Walk the Freedom Trail in Boston with the Histrionic Academy
May is my favorite month to be in Boston, which is why I just returned from Miami and I’m leaving for Bermuda, DC, and Watch Hill, Rhode Island in the next couple weeks. Go figure? I love the tulips in bloom at the Public Garden and the small of budding flowers and trees after a fresh rain. Several weeks back, my wife’s cousin and her family were in town and we took them on the Freedom Trail, the three-mile walking route that guides you to the most famous historic sites in the city. Toss your map in the garbage and simply follow the red line that takes you the Granary Burying Ground, the final resting spot for Paul Revere, before venturing to Paul Revere’s house in the North End.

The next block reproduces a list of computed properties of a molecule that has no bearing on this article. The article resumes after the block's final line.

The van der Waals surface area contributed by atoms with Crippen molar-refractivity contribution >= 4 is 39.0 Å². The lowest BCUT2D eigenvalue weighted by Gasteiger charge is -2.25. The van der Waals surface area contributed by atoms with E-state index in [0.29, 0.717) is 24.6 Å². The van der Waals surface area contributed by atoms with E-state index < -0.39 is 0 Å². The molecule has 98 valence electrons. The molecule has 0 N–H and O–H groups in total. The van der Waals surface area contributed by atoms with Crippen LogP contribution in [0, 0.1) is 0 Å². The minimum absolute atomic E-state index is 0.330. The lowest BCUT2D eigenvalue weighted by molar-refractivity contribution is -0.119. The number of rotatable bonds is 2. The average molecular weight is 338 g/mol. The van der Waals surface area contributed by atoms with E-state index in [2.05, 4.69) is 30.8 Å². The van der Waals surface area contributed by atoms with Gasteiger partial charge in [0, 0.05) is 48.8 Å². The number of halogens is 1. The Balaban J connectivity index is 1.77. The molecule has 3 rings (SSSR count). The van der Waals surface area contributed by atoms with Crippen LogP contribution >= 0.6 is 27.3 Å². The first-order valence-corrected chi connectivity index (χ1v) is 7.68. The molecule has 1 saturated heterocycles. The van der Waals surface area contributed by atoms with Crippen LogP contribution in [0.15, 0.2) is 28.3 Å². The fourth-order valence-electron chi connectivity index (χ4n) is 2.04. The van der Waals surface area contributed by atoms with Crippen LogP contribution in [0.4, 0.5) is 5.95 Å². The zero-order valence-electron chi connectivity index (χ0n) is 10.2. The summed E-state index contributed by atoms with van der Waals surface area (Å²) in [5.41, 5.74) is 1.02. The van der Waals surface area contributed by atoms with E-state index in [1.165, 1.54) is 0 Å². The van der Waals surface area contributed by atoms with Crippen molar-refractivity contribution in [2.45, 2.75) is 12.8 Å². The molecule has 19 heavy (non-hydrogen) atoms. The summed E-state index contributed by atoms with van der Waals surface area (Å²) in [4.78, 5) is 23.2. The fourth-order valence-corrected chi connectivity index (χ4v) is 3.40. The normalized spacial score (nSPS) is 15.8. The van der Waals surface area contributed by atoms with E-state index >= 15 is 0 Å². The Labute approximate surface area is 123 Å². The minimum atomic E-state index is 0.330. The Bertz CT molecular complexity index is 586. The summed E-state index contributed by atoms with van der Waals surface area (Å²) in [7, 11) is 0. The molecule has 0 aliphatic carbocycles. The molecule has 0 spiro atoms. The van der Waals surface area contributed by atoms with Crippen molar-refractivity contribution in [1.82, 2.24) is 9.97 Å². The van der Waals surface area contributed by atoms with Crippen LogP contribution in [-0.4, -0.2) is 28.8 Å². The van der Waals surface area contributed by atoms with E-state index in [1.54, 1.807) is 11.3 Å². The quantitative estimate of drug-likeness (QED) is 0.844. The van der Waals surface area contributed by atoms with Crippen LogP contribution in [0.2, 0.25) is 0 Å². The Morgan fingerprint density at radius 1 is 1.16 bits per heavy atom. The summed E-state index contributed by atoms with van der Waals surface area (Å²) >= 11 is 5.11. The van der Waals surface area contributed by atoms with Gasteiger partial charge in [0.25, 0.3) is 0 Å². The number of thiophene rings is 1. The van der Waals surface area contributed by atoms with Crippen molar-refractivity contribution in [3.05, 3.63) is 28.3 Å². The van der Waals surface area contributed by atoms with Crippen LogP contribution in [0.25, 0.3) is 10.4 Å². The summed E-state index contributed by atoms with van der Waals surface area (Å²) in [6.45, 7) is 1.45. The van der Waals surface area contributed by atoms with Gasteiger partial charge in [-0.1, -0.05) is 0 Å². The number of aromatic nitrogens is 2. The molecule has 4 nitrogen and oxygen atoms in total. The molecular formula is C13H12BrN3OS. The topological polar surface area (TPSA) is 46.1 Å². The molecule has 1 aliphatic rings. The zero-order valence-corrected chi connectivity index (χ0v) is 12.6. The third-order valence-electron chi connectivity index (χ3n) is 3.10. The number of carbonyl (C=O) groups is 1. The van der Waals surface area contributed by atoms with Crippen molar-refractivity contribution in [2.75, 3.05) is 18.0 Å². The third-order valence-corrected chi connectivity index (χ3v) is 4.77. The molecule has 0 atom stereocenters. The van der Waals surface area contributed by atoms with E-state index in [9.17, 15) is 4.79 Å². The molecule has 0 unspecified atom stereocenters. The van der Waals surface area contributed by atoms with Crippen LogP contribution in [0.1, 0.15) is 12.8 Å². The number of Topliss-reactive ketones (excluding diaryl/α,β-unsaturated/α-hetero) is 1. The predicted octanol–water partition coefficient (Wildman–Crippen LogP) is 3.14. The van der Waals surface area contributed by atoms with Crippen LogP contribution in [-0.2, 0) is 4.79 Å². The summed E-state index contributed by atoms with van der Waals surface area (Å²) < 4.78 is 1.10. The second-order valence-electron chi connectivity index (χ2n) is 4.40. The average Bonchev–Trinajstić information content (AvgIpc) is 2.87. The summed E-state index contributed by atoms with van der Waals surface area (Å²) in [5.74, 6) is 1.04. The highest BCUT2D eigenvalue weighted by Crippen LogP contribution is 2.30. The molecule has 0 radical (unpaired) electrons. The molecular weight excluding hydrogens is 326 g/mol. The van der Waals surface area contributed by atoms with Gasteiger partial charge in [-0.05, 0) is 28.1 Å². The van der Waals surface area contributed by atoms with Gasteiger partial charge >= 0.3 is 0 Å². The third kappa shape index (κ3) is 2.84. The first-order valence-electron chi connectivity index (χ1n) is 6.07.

This time, however, we booked a tour with the Histrionic Academy and followed a local historian in colonial garb as he taught me a thing or two about a trail I’ve written about ad nauseum. For example, the little hill I always pass in the Boston Common once was home to a large elm tree that was a popular venue for public hangings in mid-17th century. At the Granary, we stopped to salute the great garrison of the colonial era, James Otis, who coined the now famous phrase, “Taxation without Representation is Tyranny.” A brilliant orator, we learned from our guide that he fought passionately against the “writs of assistance,” which allowed the British to enter any colonist’s home without reason. I love learning something new about your hometown, even when you think you know it all.